Take your notebook, pens and paper or whatever you're using to keep your notes. Now, cast your mind back over the past weeks, months, maybe years and list ten things you've done that you consider to be an achievement. Note that I said 'you'. It doesn't matter what anyone else might think, whether it might be considered an achievement by you peers, family, partner, colleagues, whomever. Is it an achievement to you? Is it something that you set out to do, worked hard at and achieved? Or maybe something you did spontaneously and surprised - and maybe impressed - yourself? Go on, write them down as quickly as you can.

Here's my list... 

Achievements photo.JPG

I've focused on the past six years or so but you could focus on the past six months, six weeks or even six days. Whatever is meaningful to you.

The purpose of this exercise is to: 

1. Boost your confidence and motivation as you'll hopefully realise you've done more than you thought and when we see what we've done in black and white it's a powerful motivator for doing more. 

2. To shift our thinking from negative to positive. It can be tempting when reflecting on the past, to think about what didn't go well; the 'failures' and the losses. This exercise trains us to think about what went well; our wins and successes. 

3. To move us from experience to understanding. Reflection is a really important part the learning process. Without thinking about what we've done in a conscious way it's difficult to build on our experience; to know what worked and what we should more of, or what didn't and should not be repeated.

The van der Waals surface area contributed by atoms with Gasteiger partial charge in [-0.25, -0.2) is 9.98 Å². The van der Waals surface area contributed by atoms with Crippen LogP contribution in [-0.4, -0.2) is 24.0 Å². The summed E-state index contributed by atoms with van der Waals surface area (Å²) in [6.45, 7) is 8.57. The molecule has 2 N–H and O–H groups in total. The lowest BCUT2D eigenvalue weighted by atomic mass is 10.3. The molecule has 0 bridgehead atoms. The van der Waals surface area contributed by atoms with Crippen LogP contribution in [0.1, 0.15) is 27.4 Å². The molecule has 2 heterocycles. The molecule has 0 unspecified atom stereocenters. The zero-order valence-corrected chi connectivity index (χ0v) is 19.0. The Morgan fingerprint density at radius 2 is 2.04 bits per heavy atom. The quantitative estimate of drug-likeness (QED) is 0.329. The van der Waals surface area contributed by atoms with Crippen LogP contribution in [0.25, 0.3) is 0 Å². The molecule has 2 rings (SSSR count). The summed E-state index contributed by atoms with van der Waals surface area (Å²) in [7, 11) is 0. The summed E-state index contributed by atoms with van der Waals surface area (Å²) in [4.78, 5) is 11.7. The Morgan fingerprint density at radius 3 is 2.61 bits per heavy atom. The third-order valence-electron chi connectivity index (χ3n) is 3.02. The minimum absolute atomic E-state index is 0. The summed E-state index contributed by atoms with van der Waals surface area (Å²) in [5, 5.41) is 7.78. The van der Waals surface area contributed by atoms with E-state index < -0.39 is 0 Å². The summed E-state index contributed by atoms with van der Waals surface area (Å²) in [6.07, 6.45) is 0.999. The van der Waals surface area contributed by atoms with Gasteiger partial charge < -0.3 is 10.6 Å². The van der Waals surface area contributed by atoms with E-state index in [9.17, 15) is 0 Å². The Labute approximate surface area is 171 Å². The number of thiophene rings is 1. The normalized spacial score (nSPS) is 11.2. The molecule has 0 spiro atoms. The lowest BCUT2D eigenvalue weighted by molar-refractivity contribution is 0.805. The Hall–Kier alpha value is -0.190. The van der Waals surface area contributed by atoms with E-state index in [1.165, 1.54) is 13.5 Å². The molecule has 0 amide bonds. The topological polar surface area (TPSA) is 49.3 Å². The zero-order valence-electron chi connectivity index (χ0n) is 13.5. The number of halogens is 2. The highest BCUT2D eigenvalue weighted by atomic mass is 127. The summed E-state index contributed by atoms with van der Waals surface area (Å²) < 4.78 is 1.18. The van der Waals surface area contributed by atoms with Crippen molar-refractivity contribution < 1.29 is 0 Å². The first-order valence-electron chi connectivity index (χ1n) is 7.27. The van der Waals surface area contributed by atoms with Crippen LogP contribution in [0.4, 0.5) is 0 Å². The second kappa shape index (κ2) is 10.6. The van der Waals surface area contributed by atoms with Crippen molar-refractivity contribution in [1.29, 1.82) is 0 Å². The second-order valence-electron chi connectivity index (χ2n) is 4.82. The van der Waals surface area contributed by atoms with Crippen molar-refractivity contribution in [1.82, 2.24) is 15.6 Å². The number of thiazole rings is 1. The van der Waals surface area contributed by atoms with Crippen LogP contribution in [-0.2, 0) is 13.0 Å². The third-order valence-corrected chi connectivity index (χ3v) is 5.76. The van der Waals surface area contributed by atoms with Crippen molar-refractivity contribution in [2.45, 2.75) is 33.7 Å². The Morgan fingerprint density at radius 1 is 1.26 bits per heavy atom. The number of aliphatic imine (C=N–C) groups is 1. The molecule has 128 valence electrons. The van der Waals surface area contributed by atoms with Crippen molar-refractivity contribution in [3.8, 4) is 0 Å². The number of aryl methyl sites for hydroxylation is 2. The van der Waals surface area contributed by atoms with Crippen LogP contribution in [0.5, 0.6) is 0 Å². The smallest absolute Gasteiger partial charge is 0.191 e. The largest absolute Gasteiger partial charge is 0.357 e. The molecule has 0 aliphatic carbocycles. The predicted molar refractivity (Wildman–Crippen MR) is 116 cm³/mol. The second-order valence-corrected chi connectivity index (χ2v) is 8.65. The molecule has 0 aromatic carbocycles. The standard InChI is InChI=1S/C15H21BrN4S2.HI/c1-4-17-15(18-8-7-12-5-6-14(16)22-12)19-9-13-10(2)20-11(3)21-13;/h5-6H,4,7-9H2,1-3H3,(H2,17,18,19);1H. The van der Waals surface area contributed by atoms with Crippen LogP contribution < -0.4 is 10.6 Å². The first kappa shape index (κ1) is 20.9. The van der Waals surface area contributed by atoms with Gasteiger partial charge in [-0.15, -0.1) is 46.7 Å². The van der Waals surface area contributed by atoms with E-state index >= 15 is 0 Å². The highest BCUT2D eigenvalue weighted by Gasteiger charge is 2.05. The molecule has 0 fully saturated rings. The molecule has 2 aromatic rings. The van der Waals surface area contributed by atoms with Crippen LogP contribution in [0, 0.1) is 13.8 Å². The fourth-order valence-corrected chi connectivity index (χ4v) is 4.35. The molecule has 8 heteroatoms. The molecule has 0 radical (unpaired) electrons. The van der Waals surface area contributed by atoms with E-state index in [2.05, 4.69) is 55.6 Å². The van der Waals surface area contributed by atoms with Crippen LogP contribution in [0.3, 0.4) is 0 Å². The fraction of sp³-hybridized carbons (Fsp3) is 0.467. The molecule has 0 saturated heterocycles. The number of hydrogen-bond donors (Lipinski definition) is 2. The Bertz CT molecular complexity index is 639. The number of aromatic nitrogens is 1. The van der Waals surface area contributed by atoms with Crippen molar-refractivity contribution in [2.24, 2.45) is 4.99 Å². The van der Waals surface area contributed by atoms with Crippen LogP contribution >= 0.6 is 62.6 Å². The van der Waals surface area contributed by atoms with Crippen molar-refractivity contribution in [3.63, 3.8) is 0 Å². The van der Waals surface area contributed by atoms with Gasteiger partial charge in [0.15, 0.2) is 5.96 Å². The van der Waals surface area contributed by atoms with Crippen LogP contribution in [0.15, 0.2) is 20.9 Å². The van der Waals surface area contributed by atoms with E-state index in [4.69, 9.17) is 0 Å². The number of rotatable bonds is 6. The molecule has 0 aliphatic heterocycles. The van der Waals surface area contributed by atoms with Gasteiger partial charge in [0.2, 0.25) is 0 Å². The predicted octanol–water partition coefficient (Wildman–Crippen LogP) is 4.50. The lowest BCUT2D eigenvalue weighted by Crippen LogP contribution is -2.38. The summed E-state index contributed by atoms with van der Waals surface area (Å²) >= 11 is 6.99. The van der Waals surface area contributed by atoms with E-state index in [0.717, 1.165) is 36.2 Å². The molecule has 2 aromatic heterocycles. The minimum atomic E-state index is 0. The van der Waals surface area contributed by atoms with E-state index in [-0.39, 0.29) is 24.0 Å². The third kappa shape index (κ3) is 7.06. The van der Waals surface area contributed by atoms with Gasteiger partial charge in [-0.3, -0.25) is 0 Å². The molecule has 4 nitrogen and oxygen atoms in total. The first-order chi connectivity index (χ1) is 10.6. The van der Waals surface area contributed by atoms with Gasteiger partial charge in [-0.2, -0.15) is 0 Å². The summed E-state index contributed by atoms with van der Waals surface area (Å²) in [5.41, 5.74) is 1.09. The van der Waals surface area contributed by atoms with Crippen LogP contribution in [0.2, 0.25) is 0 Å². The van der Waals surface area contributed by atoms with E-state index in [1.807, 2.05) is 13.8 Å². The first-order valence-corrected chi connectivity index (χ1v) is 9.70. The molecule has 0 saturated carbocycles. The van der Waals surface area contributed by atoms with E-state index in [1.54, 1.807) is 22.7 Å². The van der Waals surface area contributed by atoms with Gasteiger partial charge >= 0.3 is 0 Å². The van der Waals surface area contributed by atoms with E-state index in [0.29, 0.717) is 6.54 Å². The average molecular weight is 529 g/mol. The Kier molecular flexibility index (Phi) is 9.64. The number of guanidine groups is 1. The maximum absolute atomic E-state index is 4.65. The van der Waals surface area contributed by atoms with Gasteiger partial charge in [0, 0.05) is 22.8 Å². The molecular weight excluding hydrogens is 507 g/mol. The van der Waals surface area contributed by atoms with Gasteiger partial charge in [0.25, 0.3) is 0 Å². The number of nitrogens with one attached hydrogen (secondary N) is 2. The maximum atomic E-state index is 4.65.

If you've been playing along for the whole of this Summer Series of 'getting to know you' posts you should now have a list of your strengths, your interests, your values and now your achievements.  Next week things are hotting up and we're going to look at your goals for the coming months and even years.  

In the meantime keep your notebook close and your mind open. Notice how you function in the world each day, what excites you, what frustrates you, and maybe let a thought or two about who you are and how you like to operate wash over you every once in a while.  Write it down.  Being mindful is the first step to being aware and being aware of how we're wired up and how we function as unique individuals makes a big difference to how successfully we can work towards our aims and desires and lead a more content life.

So...


  

Summer Series: Does your work fit your values?

values kids

If I asked you to name the three most important things to you - the things you most value - you might say your family, your health, maybe your financial security?  What if I asked you what you value when it comes to your work or how you spend your time day-to-day? Crystal clear? Or a little murky?